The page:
PHOTO OF THE MONTH – Yakutsk, 23 January 2021: a demonstration at 50 degrees below zero in support of the Russian opponent Alexei Navanly
2021 has fully kicked off with several relevant steps forward concerning our campaign for the recognition of the Right To Know. A new horizon opened up at the Parliamentary Assembly of the Council of Europe (PACE), as in the first session of 2021 a draft resolution on the Right to Know, of which Sen. Roberto Rampi is the General Rapporteur, has been scheduled for adoption by PACE Committee on Culture, Science, Education and Media in June and by the the plenary in October this year. In a conversation on Radio Radicale from Strasbourg, Sen. Roberto Rampi and Matteo Angioli talked about the progress made in the last few weeks and the timetable set for the project.
Professor Luciano Floridi delivered a statement in support of the right to know, explaining why the affirmation of the Right to Know as a new generation human right is an indispensable tool to promote the rule of law in an increasingly borderless world dominated by technology. Prof. Floridi partook, on 15 January, Martin Luther King’s birth date, in a webinar we organized with a coalition of organizations committed to the formal recognition of the human and civil right to know. The appeal, launched during the webinar “Martin Luther King Day: from civil rights to the Right to Know”, puts forward a coordinated action to protect democracy as well as its underpinning values and human rights to shape the global and digital society.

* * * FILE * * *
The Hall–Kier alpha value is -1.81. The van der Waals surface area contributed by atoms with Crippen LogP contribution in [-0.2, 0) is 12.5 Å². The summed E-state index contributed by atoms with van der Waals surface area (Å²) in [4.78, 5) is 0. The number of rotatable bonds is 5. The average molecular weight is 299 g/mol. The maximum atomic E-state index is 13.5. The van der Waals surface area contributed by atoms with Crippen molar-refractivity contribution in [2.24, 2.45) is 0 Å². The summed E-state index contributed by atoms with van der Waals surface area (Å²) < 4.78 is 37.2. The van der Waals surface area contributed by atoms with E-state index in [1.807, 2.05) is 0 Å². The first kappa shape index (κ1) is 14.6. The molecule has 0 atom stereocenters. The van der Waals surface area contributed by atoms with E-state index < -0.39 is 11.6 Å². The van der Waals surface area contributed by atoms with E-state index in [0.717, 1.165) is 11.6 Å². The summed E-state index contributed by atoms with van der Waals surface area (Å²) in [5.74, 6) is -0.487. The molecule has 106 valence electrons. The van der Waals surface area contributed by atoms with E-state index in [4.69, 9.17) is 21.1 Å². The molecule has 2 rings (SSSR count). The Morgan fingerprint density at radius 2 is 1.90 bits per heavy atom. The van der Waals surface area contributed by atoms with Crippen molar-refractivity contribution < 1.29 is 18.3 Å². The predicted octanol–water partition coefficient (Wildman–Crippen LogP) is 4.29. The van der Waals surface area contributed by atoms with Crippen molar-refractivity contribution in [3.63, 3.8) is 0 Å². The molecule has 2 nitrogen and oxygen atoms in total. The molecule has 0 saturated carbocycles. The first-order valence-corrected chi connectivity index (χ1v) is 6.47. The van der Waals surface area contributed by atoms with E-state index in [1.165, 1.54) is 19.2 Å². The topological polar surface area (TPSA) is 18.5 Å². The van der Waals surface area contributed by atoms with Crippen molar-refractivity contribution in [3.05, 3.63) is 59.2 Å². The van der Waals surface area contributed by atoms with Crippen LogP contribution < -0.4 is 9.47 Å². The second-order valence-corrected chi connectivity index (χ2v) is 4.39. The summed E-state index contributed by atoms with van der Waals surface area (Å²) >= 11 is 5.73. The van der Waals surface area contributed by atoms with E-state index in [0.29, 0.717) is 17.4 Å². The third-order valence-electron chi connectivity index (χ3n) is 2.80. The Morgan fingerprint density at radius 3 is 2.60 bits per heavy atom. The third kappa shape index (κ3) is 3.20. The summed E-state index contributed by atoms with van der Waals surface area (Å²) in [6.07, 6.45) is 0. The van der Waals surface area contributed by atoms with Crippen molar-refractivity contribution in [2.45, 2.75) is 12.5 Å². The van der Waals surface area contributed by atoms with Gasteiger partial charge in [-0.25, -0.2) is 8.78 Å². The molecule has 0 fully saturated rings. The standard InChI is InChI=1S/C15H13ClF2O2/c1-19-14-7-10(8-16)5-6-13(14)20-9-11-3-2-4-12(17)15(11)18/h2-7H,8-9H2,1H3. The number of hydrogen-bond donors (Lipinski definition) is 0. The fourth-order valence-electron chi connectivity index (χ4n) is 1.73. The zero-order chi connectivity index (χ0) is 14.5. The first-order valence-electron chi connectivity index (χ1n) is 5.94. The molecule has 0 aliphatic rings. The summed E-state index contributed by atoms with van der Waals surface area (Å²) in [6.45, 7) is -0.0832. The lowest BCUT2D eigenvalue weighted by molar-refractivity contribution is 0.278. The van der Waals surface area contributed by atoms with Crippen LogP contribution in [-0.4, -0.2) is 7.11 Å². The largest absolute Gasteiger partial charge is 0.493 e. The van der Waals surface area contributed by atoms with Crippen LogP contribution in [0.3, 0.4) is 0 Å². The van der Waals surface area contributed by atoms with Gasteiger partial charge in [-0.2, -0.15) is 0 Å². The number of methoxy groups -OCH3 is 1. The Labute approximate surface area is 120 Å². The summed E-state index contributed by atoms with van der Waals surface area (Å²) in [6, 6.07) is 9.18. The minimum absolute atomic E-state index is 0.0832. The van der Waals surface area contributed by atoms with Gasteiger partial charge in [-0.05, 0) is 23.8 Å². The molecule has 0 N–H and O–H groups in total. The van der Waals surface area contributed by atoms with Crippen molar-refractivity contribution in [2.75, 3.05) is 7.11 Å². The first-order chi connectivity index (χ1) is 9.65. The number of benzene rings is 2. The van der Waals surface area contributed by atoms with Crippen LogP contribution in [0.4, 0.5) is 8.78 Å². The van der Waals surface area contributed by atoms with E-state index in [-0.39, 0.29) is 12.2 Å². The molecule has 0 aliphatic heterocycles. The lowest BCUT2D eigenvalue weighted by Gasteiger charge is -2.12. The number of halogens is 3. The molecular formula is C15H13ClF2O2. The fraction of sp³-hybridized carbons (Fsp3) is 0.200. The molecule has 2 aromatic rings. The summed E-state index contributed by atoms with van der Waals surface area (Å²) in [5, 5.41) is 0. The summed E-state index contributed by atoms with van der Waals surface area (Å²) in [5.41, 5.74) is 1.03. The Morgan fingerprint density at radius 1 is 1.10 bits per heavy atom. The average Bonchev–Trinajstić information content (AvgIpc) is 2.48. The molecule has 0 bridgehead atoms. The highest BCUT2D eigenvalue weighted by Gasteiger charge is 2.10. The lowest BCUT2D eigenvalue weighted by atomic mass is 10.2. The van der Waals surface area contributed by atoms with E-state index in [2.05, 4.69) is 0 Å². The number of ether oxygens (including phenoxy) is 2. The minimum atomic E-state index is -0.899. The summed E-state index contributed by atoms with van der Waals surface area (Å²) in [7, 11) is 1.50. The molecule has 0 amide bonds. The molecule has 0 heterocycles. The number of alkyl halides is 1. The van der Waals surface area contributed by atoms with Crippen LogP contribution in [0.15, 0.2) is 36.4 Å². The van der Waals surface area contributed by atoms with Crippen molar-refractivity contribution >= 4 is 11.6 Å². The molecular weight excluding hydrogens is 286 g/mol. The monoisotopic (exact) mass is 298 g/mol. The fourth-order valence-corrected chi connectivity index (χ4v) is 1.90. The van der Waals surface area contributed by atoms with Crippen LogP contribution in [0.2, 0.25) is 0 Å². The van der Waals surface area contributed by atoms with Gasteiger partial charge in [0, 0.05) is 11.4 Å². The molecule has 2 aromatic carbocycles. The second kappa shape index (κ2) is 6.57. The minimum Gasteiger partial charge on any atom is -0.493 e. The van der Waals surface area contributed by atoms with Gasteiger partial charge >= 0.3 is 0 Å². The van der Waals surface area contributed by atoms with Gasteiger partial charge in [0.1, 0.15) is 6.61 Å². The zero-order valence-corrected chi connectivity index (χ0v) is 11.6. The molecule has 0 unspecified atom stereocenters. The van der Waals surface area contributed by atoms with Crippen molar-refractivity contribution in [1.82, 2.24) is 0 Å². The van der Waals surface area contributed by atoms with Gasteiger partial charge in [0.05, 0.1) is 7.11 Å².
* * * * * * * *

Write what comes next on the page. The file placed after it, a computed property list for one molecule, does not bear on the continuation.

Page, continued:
As we look at the future of rights, we also look at the past. On the International Day of Remembrance, we recalled the tragedy of the Holocaust. As we witness a growing return of persecution of ethnic, religious and linguistic minorities in too many places in the world, it is all the more urgent that, just like 73 years ago, the words “never again” be transformed again into concrete and incisive actions.
There is no dramatic reality today, more emblematic of this urgency, than the plight of the Uyghur people in Xinjiang, subjected to a four-year campaign of mass internment and forced labour by the Chinese authorities. The GCRL, together with an international coalition of over 40 international civil society organizations, launched a Joint Appeal to the European Institutions calling for the inclusion of enforceable human rights clauses in the EU-China Comprehensive Agreement on Investment (CAI).
We also pay attention to the situation in Poland, where over 70 magistrates demonstrated to say “no more intimidation of judges” and to speak out against the “exerting unacceptable strain” placed on their colleagues. On the one hand the Polish government argues that certain reforms of the judiciary are necessary to tackle corruption and make the judicial system more efficient, on the other hand, critical voices, including the European Commission, state that the independence of the judiciary in Poland is being eroded as this recent event show us again.
As the new years begins, our campaigns continue and we hope to lead them with your support as well.
Asia Jane Leigh